March 26, 2010
PetBunny to the rescue - Bruce Atchison
The PetBunny e-mail list subscribers came to my aid frequently throughout the 13 years that I was a member. One notable example was when my rabbit, Gideon, had his first illness. Being a novice bunny owner, I became concerned with his bizarre behaviour one March morning in 1998. From When a Man Loves a Rabbit (Learning and Living With Bunnies), here is an e-mail message that I posted to the group after the vet visit.
I had a bit of a hard time finding a ride to take Gideon to the vet. All the folks who I know were too busy or out. I finally managed to contact my church and assistant pastor Doug Dunbar. He agreed to take Gideon and me to the vet at 2 P.M. I also had trouble locating a rabbit-knowledgeable vet who works Saturdays. After being referred by Dr. Harmon's office, I called another vet clinic and made an appointment. I listened to all the wonderful support you people gave me on the computer as I tried to get Gideon to drink some water. I also downloaded the head tilt article from the HRS web page and printed it out.
Doug was as good as his word and came at exactly 2 P.M. to take us to the vet. He had a bit of a hard time finding the place, but we finally made it. Poor Gideon wasn't too pleased with being roused from his siesta, only to be put in the carrier and bounced around a lot. I was a bit upset at the amount of dogs at the vet's and I was worried that Gideon would freak. Fortunately, nothing bad happened.
After what seemed like ages, Gideon's name was called and I took him into the
examination room. Dr. Pam Gordey had me take Gideon out of the carrier in order to take his temperature. Naturally he wasn't amused. Then the doctor turned off the lights and waited for Gideon's pupils to adjust to the darkness. She shone a light into each eye to see if they still worked and they did. There was obviously no neural damage.
Then Dr. Gordey turned on the lights and had Gideon hop around on the floor to see if he still had a problem. After his tummy was palpated and he was put back into the carrier, I was told that he didn't have any disease because he had recovered so uickly. Head tilt would have stayed for weeks, so it wasn't that. The doctor figured that Gideon must have eaten something toxic and the effect had already worn off. I was told to keep him in his cage and watch him until Monday. Then I'm supposed to call Dr. Gordey with the results of my observations.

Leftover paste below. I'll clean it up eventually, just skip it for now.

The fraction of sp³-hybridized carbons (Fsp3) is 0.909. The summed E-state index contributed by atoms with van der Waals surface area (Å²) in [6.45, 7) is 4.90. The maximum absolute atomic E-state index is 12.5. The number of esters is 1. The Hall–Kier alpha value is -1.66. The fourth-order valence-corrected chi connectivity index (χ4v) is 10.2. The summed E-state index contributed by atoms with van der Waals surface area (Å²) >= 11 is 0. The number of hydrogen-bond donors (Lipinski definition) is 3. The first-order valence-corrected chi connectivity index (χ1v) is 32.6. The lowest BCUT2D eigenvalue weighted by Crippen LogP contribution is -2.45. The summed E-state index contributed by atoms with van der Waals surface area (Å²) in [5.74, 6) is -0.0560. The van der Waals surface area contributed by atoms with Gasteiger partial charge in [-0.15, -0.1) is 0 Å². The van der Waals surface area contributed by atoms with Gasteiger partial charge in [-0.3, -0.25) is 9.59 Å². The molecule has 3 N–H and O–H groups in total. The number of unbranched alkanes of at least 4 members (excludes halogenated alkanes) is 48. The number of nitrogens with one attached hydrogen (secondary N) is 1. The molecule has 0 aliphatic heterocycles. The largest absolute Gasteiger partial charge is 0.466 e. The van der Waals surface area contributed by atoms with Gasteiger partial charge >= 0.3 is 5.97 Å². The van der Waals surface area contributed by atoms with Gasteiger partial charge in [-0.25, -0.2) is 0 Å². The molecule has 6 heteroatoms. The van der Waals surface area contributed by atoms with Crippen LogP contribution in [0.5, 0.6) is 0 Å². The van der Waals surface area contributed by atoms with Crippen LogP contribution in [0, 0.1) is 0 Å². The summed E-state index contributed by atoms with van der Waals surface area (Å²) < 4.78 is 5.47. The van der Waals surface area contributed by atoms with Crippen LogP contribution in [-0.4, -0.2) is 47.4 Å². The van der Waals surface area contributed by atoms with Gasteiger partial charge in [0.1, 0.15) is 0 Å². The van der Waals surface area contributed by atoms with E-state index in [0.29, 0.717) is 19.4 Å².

Poor Gideon was not pleased with this whole affair and he thumped when he was safely returned to his carrier. The doctor said that if he was healthy enough to thump, then he was quite fit. Gideon appeared to be normal, even having a normal temperature.
Once home, he hopped out of the carrier and dashed to his security zone under the chair in the bedroom. After I had washed the urine out of the carrier and soaked the rags, I found him in the kitchen snooping around. He went into his cage and started eating the celery which he hadn't finished in the morning.
He seems to be his old self again and I have no idea what caused the strange illness which he had earlier today. Just to be safe, I'll sweep the kitchen floor and tidy up the house. I don't have any poisonous plants within his reach, so it couldn't be that. If you can figure out what caused it, please let me know. I'd be most grateful for your input.
Bruce, with poor confused Gideon.
As I've pointed out many times in my debut book, rabbits need a radically different sort of care than dogs and cats. The House Rabbit Society website has a host of e-mail groups to which bunny owners can join and post questions. Additionally, my When a Man Loves a Rabbit (Learning and Living With Bunnies) book is available at the Inscribe Writers Group page. It contains many vignettes of the amazing and amusing things my bunnies did as well as a wealth of rabbit care knowledge, all told in a conversational style. E-mail me for further information or if you don't have PayPal but still wish to place an order.